The latest nonbank mortgage employment numbers show a slight month-to-month uptick, but even after a substantial upward revision for 2021 following an annual review, hiring is plateauing.

The monthly payroll estimate for non-depositories, which reflects mortgage banker and broker employment in December 2021, was up at 426,700, compared to 425,900 in November and 395,100 a year earlier, according to the Bureau of Labor Statistics. Total U.S. jobs, which are reported with less of a lag, added 467,000 positions in January 2022 and also were upwardly revised going back into 2021 despite the fact that infection rates surged amid the spread of the omicron coronavirus variant as that year came to a close. However, omicron may have had a little bit of an effect on unemployment, which inched up to 4% from 3.9% in December.

Collectively, these numbers suggest that interest in home purchases is bearing up well despite some limits on consumer spending and normalization in the mortgage market after two banner years.

“The increase in the labor force participation rate is positive in that it shows that employment still has room to run,” said Mike Fratantoni, chief economist at the Mortgage Bankers Association, in an emailed statement.

“Average hourly earnings are up 5.7% over the year,” Fratantoni added, noting that while this is below the pace of inflation, he expects that “rising wages will support housing demand this year.”

One subset of the latest job numbers also points to signs that the tight housing inventory of recent years could improve during 2022, according to Fannie Mae Chief Economist Doug Duncan.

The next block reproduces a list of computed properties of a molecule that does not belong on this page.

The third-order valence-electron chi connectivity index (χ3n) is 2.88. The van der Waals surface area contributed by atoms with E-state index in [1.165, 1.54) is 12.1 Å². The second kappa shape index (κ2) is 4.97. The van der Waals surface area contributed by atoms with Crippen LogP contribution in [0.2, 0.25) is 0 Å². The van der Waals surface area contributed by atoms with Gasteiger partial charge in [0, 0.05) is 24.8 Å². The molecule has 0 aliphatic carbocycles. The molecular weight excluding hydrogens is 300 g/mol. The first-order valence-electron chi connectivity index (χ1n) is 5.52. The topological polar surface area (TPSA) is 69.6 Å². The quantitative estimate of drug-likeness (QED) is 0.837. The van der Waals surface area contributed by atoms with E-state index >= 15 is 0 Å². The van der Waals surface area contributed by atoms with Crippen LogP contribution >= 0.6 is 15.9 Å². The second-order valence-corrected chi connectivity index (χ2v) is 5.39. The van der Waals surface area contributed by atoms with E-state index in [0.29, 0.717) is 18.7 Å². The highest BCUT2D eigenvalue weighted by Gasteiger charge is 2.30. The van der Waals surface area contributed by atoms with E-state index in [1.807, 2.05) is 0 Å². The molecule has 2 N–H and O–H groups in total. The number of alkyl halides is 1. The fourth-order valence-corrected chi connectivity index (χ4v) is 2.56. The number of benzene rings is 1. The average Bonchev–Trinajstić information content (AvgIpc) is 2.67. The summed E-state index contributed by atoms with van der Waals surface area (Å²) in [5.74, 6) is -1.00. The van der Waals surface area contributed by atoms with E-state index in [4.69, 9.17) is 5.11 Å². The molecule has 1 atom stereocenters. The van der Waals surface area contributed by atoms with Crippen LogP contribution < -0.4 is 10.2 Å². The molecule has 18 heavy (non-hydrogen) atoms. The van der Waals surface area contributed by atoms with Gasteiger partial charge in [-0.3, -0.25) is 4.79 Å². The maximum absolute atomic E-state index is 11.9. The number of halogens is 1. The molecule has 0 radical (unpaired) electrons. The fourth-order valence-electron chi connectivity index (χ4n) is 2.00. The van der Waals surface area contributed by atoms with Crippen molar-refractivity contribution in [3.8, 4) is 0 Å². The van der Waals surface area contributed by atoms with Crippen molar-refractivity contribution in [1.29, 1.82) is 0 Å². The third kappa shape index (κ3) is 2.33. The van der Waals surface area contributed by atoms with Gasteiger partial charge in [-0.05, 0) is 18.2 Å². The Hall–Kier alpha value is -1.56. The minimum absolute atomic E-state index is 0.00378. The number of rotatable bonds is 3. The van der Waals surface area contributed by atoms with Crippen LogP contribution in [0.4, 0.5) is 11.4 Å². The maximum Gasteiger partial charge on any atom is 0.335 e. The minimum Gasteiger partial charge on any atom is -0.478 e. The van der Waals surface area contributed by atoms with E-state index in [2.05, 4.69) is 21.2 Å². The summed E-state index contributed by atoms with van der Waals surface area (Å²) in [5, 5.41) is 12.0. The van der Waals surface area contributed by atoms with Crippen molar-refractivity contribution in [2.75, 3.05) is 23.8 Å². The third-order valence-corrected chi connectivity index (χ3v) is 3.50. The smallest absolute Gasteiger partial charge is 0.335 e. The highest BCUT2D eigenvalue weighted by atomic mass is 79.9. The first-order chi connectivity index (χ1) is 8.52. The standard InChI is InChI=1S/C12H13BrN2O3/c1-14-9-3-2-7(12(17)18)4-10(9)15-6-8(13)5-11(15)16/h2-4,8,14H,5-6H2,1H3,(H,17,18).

“The residential construction sector (including specialty trade contractors) saw job growth of 4,400 in January, higher than December’s pace, which we believe will help to alleviate supply constraints in this sector,” he said.

Job growth in this sector has exceeded what was seen pre-pandemic, in contrast to some other business sectors that still haven’t fully recovered.

“Residential construction employment currently exceeds its level in February 2020 while 67% of nonresidential construction jobs lost in March and April have now been recovered,” noted Jing Fu, director of forecasting and analysis at the National Association of Home Builders, in a blog.

Although the construction industry and other job gains are likely to sustain housing market activity and purchase lending, they also support monetary policy aims, which could prop up diminishing refinancing activity.

“With the Fed expressing satisfaction with employment trends, this reading will most likely solidify plans to raise rates and end quantitative easing,” Mortgage Capital Trading noted in its market commentary for Feb. 4.

That means that, even with a relatively strong economy and housing market, some mortgage companies may have to readjust their staffing or employees to account for changes in their business mix as refis dwindle, if they haven’t already. Companies like Better and Guaranteed Rate already have made cuts, although in the case of the latter, these were linked to its decision to exit wholesale. Others, such as loanDepot, have issued statements suggesting they could consider layoffs.

That said, refinancing’s recent tendency to come in at levels stronger than what was originally forecast could prompt some mortgage companies to be conservative about staff cuts so long as their normalizing finances allow it.

“We were forecasting [more refinancing] than anyone…in that space and even so we were not optimistic enough … last year,” Fannie Mae’s Duncan said in a recent interview. “It’s the hardest part of the market to forecast because it’s purely a consumer option.”

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